A Scottish local council plans to give low-income children free lunches during the spring holiday, in response to recent research that revealed many parents from poorer households were skipping meals to feed their offspring.
The plan by the North Lanarkshire Council in eastern Glasgow aims to reduce “weekend and holiday hunger” that low-income families reportedly face on non-school days, according to The Independent.
The Food 365 scheme will be available to 16,000 pupils in eastern Glasgow over the coming spring holiday as a pilot. A decision to roll out the full programme will be made Tuesday.
“These proposals to tackle weekend and holiday hunger are the most ambitious in the country,” Frank McNally, a Labour councillor and council education convener said, according to The Independent.
According to the “Isolation and Hunger: the impact of the school holidays on struggling families“ research, almost a third of parents earning under GBP25,000 (US$35,000) skip meals in the holidays so their children could eat.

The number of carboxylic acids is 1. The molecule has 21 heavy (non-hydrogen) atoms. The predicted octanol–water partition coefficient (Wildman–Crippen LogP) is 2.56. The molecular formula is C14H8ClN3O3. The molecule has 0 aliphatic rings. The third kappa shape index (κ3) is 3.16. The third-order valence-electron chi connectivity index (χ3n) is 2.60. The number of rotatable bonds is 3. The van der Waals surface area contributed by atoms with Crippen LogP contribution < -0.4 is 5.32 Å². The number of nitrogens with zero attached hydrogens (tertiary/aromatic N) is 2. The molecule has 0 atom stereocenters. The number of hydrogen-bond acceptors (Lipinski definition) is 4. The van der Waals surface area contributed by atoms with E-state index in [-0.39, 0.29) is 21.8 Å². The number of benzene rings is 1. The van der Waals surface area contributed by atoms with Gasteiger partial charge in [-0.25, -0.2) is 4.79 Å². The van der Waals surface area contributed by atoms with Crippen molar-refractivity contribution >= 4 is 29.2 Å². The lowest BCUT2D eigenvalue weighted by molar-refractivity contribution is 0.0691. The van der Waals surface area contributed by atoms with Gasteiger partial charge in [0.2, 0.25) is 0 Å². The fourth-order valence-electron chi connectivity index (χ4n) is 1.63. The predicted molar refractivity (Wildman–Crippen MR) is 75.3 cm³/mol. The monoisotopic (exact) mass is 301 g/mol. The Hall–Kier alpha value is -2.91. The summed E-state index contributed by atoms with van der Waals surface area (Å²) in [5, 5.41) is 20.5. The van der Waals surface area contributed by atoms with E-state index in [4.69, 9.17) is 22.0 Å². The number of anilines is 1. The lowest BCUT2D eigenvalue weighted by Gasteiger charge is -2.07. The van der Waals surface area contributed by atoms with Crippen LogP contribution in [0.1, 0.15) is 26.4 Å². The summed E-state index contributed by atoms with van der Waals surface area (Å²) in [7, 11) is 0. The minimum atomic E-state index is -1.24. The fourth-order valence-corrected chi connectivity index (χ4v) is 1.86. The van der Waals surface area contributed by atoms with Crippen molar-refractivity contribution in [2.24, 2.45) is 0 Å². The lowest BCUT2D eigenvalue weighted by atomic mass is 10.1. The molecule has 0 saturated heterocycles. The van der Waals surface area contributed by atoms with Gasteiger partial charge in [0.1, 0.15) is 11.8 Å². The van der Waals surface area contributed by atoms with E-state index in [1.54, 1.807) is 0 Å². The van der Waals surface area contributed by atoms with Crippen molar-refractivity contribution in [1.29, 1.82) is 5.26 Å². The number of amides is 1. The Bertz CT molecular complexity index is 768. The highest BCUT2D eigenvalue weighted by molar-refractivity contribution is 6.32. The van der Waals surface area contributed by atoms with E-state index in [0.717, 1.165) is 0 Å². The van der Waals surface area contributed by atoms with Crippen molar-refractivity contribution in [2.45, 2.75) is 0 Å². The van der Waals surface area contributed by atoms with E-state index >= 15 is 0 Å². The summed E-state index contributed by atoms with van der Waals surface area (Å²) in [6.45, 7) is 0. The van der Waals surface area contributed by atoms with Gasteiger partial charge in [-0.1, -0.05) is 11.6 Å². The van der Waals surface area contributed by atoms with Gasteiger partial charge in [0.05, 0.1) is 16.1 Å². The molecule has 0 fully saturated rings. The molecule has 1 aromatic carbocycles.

Additionally, almost two-thirds struggle to afford food at weekends and during school holidays, explains the report.
Food bank usage was at a 20 percent high in Scotland last year, reported The Scotsman, with a third of supplies going to children.
A further 21 percent of children live in low-income households in Lanarkshire, making it one of the poorest areas in Scotland, according to The Guardian.
Year-round school meals to tackle 'holiday hunger'https://t.co/Y7Of0L7KqP (Well done NLanark LA- but I’m also angry that modern Scotland has to do this. )
— Athole (@athole) February 16, 2018
“Groups like the Trussell Trust [a food bank charity] are struggling to cope with demand from parents and research has suggested that pressure on food banks doubles during the holidays,” said McNally.
He also noted the importance of a good diet for children to be healthy and develop good habits for adult life.
Eighty percent of teachers reported a rise in “holiday hunger” last year, in a survey by the National Union of Teachers, with a third saying pupils were returning to school with signs of malnourishment. Almost three-quarters of teachers said this adversely impacted the children’s education.